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Med Care Res Rev. 2013 Apr;70(2):165-84. doi: 10.1177/1077558712464907. Epub 2012 Nov 6.

A randomized experiment investigating the suitability of speech-enabled IVR and Web modes for publicly reported surveys of patients' experience of hospital care.

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1
RAND Corporation, Santa Monica, CA 90407, USA. elliott@rand.org

Abstract

The HCAHPS Survey obtains hospital patients' experiences using four modes: Mail Only, Phone Only, Mixed (mail/phone follow-up), and Touch-Tone (push-button) Interactive Voice Response with option to transfer to live interviewer (TT-IVR/Phone). A new randomized experiment examines two less expensive modes: Web/Mail (mail invitation to participate by Web or request a mail survey) and Speech-Enabled IVR (SE-IVR/Phone; speaking to a voice recognition system; optional transfer to an interviewer). Web/Mail had a 12% response rate (vs. 32% for Mail Only and 33% for SE-IVR/Phone); Web/Mail respondents were more educated and less often Black than Mail Only respondents. SE-IVR/Phone respondents (who usually switched to an interviewer) were less often older than 75 years, more often English-preferring, and reported better care than Mail Only respondents. Concerns regarding inconsistencies across implementations, low adherence to primary modes, or low response rate may limit the applicability of the SE-IVR/Phone and Web/Mail modes in HCAHPS and similar standardized environments.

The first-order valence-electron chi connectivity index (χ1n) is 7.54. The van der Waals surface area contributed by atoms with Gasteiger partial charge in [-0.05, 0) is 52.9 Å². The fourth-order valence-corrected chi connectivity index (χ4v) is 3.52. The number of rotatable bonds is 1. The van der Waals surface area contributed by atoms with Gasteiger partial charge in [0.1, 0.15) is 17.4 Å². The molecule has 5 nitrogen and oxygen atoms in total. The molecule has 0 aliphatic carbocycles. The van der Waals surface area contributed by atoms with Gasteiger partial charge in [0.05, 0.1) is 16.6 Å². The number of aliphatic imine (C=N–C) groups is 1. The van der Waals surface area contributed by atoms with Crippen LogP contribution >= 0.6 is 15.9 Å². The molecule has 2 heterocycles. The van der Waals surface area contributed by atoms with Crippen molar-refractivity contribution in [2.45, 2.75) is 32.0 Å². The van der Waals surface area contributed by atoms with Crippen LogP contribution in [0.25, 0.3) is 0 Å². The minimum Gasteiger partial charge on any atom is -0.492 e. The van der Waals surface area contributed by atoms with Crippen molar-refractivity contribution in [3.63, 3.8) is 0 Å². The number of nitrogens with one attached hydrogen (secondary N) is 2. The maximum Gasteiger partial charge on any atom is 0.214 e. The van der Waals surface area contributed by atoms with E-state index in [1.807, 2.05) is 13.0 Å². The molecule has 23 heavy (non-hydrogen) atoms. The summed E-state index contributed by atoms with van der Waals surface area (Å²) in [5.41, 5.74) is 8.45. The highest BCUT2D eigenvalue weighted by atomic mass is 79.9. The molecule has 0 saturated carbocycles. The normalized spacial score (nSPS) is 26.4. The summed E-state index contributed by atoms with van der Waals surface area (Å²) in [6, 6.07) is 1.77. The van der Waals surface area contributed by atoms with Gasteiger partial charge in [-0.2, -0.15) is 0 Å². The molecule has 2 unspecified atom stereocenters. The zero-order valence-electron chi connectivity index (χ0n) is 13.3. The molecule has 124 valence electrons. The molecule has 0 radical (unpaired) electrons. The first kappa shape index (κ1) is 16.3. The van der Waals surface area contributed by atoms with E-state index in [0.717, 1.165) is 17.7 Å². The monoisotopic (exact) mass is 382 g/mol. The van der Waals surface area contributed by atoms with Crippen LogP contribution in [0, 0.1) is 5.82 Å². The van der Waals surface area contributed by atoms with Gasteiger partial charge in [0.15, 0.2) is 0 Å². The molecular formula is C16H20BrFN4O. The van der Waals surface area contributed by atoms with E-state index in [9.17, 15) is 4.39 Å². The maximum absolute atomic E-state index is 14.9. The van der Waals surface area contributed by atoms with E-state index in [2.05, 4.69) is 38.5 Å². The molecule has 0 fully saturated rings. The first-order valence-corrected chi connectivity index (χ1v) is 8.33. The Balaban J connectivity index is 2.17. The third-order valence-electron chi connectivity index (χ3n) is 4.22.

PMID:
23132892
DOI:
10.1177/1077558712464907
[Indexed for MEDLINE]
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